British Gymnastics chief executive Sarah Powell has issued a “genuine apology” for the abuse scandal that has rocked the sport, and admitted the governing body faces a long and difficult task to restore trust.
Safeguarding failures from junior to elite level have been catalogued in the Whyte Review, published on Thursday, which was jointly commissioned by UK Sport and Sport England.
The 306-page report accused British Gymnastics of presiding over an era in which money and medals mattered more than athlete safety, and said it had singularly failed to listen to athletes’ complaints.
Powell, whose predecessor Jane Allen was strongly criticised in the report, said: “I’ve been in sport for a very long time and sport has always been important to me.
“It’s something that has given me confidence and enjoyment in life. To read the recollection of these individuals who’ve had such a poor experience of the sport, which has clearly affected them and they’ve suffered because of it, is not acceptable.
“It’s emotional for me, I’m a mum and sport is not supposed to do this.
“I had to speak to gymnasts this morning, and it was hard, because you could see how it affected them. I looked them in the eye and said sorry. And I am sorry – to them for what they have experienced, and their parents and those around them who have also been affected.”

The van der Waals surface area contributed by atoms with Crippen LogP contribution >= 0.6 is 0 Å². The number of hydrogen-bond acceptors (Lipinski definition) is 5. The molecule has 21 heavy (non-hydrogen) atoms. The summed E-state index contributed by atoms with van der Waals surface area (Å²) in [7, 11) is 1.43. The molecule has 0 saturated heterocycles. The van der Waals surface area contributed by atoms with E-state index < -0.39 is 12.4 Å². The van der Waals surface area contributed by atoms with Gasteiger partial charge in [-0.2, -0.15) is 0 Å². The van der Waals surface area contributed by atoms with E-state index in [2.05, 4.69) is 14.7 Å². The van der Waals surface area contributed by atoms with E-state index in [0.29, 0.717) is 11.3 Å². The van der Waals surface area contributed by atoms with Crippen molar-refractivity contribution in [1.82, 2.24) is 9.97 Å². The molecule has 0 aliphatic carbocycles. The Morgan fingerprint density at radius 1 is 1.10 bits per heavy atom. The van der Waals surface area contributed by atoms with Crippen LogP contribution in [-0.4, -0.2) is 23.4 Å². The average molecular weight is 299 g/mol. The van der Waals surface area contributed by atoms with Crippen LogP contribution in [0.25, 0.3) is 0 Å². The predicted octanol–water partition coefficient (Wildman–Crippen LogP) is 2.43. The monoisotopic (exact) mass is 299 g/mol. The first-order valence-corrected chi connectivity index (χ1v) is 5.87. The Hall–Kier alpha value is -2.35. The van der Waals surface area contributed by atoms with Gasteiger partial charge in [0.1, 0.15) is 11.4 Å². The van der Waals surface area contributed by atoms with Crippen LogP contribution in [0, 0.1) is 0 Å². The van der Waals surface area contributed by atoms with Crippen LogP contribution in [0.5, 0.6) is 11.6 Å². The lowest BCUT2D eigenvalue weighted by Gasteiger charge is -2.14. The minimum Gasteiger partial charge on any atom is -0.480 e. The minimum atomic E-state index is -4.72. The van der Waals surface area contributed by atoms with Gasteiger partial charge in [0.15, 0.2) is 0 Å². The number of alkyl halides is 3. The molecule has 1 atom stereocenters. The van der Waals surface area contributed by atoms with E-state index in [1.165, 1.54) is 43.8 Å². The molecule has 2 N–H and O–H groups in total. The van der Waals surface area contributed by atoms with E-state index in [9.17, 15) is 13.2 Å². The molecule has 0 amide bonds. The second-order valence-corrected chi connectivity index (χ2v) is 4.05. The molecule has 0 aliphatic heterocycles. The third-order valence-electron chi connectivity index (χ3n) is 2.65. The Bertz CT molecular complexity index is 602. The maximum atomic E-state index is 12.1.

Powell said the governing body accepted all the recommendations in the report and “will not shy away” from taking the steps required to restore confidence in both British Gymnastics and the sport as a whole.
“This is a genuine apology, from the sport, from myself, from the leadership,” added Powell. “We have to set a new path, a new roadmap. Gymnastics will be different because of the bravery of the young people who spoke up.
“We know we will be judged by our actions, not our words. We are going to have to rebuild trust and that is not going to be easy. The practices of the past are not going to be the practices of the future.”
UK Sport chief executive Sally Munday said she accepted all the recommendations in the report but strongly rejected suggestions that the funding body has ever prioritised medals over athlete welfare.
Anne Whyte QC was strongly critical of the organisation in her review, suggesting that it fostered a culture in which “medals mattered more… than athlete welfare”.
Munday said: “We welcome today’s report and accept and endorse all of its recommendations. The gymnasts’ experiences shared in this review are harrowing and distressing to read. We want to publicly acknowledge and thank all those courageous in coming forward.
“As the funding bodies, we have assurance systems in place to support national governing bodies. Today’s report recognises that, in recent years, improvements have been made to those assurance systems. Nevertheless, as the report found, the assurance systems in place did not identify, until relatively recently, long-standing cultural problems in gymnastics. For this we are sorry.”
However, Munday added: “We reject the notion that there has ever existed ‘cash for medals’.”
Referencing her former role in charge of England Hockey, she said: “Did I ever feel pressure to win medals at any cost? No. If I did, I would not have applied for the money in the first place.”
Published: by Radio NewsHub Source : Radio News Hub